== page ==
Considering the challenge of handling and then analyzing increasing volumes and varieties of data, self-service business intelligence (BI) is a "win-win" proposition for companies, allowing business end users to quickly get relevant insights on their own, and freeing up IT to focus on the related critical matters beneath the user interface such as data governance.
Yet, this "liberalization" with self-service BI would just be a myth, unless end users are truly empowered in reality to analyze data and create analytic reports by themselves without turning to IT, said JY Pook, Asia-Pacific vice president at Tableau Software.
Only then will the IT middlemen not be diverted to generating reports, and can fully concentrate on value-added tasks at the backend that optimize self-service BI, such as ensuring data governance, security, scalability and network performance, the Singapore-based executive said in an interview Wednesday.
Freeing up IT resources is a significant benefit, considering the tide of big data means companies don't just need better analytics capabilities, but also better storage and database management to cope and curate the data, he explained.
Spot new patterns through visualization
According to Pook, data visualization is one of the key factors to help non-IT end users interact with data easily and effectively on their own.
Tableau's software tools, he said, leverage the fact that when data is presented in a variety of ways quickly, as decided by the user, new patterns get spotted. It causes users to form new insights and new questions that need answering, and this freestyle, iterative process continues in real time as the "drill down" analysis goes on.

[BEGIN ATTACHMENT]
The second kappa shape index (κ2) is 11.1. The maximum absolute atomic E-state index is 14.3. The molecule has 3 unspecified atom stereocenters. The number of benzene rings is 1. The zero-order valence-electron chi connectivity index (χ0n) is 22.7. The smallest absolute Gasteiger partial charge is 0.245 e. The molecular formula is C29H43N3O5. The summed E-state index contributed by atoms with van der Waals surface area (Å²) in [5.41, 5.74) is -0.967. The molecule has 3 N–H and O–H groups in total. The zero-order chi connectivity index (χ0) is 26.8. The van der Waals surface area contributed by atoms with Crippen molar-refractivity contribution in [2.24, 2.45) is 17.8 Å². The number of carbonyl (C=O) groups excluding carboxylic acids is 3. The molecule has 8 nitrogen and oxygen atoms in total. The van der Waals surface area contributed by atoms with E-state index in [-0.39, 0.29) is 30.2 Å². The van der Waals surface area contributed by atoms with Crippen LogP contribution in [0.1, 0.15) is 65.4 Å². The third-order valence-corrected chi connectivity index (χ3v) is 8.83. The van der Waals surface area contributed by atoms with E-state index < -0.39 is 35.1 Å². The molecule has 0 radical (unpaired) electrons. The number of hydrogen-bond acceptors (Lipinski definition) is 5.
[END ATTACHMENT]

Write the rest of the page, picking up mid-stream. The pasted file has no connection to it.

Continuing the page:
That users, based on their own needs and discretion, can "see the data move in front of them" as they slice and dice it, contrasts with traditional enterprise BI, said Elissa Fink, CMO at Tableau Software, who sat in at the same interview.
Pook agreed, noting that self-service BI addresses a fundamental problem of traditional BI. The latter cannot keep up with big data as well as the fast-changing business demands and competitive landscape of data.
Traditional BI tools required specialists to do the job and were not easy to use for non-IT end users to use. So they had to send requests to IT for data analysis, waiting between days to weeks for IT to come back with a static report that may not accurately reflect the constantly changing business environment, he explained.
Simple, but not oversimplifying
While self-service BI is used by non-IT users, it does not mean the resulting data analyses will be oversimplified and hence paint a potentially inaccurate picture, the two executives emphasized.
Fink highlighted that self-service BI is meant to be intuitive, and the more experience users have to explore and work with data, the more refined and sophisticated their queries and insights become over time.
Preventing or protecting end users from facing the high volumes of data is doing them a "great disservice", she said. "Why can't someone at the frontline get insights? Let them do it [and learn]."
Pook pointed out it is usually the IT departments, not end users, that need more convincing to implement self-service BI, since they would naturally be concerned with issues like security, governance and compliance.
He added that raising awareness and educating companies of the possibilities of self-service BI is important. Some vendors might describe their product as such, but if it ultimately still required IT to write reports, it does not fulfill the promise of self-service BI at all.